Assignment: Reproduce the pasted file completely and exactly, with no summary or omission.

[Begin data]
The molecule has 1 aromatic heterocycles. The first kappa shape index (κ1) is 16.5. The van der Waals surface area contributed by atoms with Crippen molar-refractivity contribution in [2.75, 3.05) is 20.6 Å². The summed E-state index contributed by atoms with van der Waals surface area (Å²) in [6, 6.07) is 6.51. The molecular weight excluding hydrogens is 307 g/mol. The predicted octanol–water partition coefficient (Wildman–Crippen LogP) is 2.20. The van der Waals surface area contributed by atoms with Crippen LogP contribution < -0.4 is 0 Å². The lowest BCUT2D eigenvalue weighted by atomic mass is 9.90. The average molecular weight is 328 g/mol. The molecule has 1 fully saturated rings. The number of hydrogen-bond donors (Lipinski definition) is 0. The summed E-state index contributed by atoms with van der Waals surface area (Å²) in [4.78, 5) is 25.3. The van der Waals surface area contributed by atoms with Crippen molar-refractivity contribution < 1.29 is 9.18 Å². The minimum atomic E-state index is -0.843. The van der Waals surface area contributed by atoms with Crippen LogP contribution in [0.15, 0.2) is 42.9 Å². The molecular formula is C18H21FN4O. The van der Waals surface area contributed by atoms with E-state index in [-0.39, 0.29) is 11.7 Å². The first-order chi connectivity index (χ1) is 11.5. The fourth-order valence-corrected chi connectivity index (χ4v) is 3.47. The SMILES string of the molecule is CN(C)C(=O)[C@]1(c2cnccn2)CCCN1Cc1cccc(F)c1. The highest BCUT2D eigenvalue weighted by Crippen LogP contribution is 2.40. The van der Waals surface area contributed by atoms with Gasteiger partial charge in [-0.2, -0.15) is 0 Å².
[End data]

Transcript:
The molecule has 1 aromatic heterocycles. The first kappa shape index (κ1) is 16.5. The van der Waals surface area contributed by atoms with Crippen molar-refractivity contribution in [2.75, 3.05) is 20.6 Å². The summed E-state index contributed by atoms with van der Waals surface area (Å²) in [6, 6.07) is 6.51. The molecular weight excluding hydrogens is 307 g/mol. The predicted octanol–water partition coefficient (Wildman–Crippen LogP) is 2.20. The van der Waals surface area contributed by atoms with Crippen LogP contribution < -0.4 is 0 Å². The lowest BCUT2D eigenvalue weighted by atomic mass is 9.90. The average molecular weight is 328 g/mol. The molecule has 1 fully saturated rings. The number of hydrogen-bond donors (Lipinski definition) is 0. The summed E-state index contributed by atoms with van der Waals surface area (Å²) in [4.78, 5) is 25.3. The van der Waals surface area contributed by atoms with Crippen molar-refractivity contribution < 1.29 is 9.18 Å². The minimum atomic E-state index is -0.843. The van der Waals surface area contributed by atoms with Crippen LogP contribution in [0.15, 0.2) is 42.9 Å². The molecular formula is C18H21FN4O. The van der Waals surface area contributed by atoms with E-state index in [-0.39, 0.29) is 11.7 Å². The first-order chi connectivity index (χ1) is 11.5. The fourth-order valence-corrected chi connectivity index (χ4v) is 3.47. The SMILES string of the molecule is CN(C)C(=O)[C@]1(c2cnccn2)CCCN1Cc1cccc(F)c1. The highest BCUT2D eigenvalue weighted by Crippen LogP contribution is 2.40. The van der Waals surface area contributed by atoms with Gasteiger partial charge in [-0.2, -0.15) is 0 Å².